Recommendations on asset deals could be brought before Commonwealth Court by the end of June, said Fred Reddig, the temporary administrator of the Office of the Receiver for Harrisburg.
Reddig, who is executive director of the Center for Local Government Services at the state Department of Community and Economic Development, also facilitates meetings for the city’s municipal financial recovery advisory committee. The committee’s role is to advise the receiver.
DCED has been designated to run the office until a new fiscal overseer is confirmed. David Unkovic vacated the post in late March, citing “political and ethical crosswinds.”
The court will hold a hearing at 10:30 a.m. Thursday for his potential replacement. The hearing will be in Courtroom 3001 of the Pennsylvania Judicial Center in Harrisburg.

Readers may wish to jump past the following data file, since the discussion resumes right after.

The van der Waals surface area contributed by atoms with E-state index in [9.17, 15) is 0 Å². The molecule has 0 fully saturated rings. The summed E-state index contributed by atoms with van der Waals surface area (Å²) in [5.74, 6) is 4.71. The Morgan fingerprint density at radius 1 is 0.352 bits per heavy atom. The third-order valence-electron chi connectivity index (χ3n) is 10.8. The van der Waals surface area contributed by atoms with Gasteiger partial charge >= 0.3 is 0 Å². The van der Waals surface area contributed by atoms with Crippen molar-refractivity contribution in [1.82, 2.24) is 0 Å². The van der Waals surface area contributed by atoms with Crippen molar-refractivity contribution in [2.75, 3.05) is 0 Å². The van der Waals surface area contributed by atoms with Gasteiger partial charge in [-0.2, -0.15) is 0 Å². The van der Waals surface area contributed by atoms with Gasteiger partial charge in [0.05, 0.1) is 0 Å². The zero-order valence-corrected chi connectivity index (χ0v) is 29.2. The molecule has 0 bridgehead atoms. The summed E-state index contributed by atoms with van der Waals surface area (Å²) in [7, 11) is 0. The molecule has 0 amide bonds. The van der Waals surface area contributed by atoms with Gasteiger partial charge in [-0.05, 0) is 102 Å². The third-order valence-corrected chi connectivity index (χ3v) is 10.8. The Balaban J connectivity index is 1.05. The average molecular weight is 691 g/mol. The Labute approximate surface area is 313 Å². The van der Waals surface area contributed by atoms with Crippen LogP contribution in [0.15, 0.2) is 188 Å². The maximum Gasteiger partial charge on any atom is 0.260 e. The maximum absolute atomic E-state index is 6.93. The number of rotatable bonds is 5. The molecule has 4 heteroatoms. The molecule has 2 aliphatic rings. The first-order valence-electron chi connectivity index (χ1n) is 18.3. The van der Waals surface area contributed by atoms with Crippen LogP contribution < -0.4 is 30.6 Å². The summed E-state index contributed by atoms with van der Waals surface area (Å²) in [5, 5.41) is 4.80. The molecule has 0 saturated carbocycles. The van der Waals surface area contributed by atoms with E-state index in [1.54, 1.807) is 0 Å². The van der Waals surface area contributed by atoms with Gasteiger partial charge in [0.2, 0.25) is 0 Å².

Retired United States Air Force Maj. Gen. William B. Lynch is the nominee put forth by DCED under the direction of Gov. Tom Corbett.
Lynch said Wednesday that his biggest challenge has been absorbing the details of the recovery plan.
Commonwealth Court Judge Bonnie Brigance Leadbetter in March approved the preliminary plan submitted by Unkovic. The plan includes selling the city’s troubled incinerator, leasing its parking garages and bringing in an outside party to manage water and wastewater assets.
“It’s a real page turner,” Lynch said. “It’s very complicated and there is a lot to it.”
He knows this will not be an easy process, he said.
The court must approve a final plan. The blueprint also is to include favorable concessions from the city’s three unions who have contracts in place through 2014, 2015 and 2016 and agreements with creditors.
Harrisburg is saddled with more than $326 million of incinerator debt and faces annual structural deficits with revenue failing to keep pace with expenses. The city faces a year-end deficit of about $6.8 million, Reddig said.
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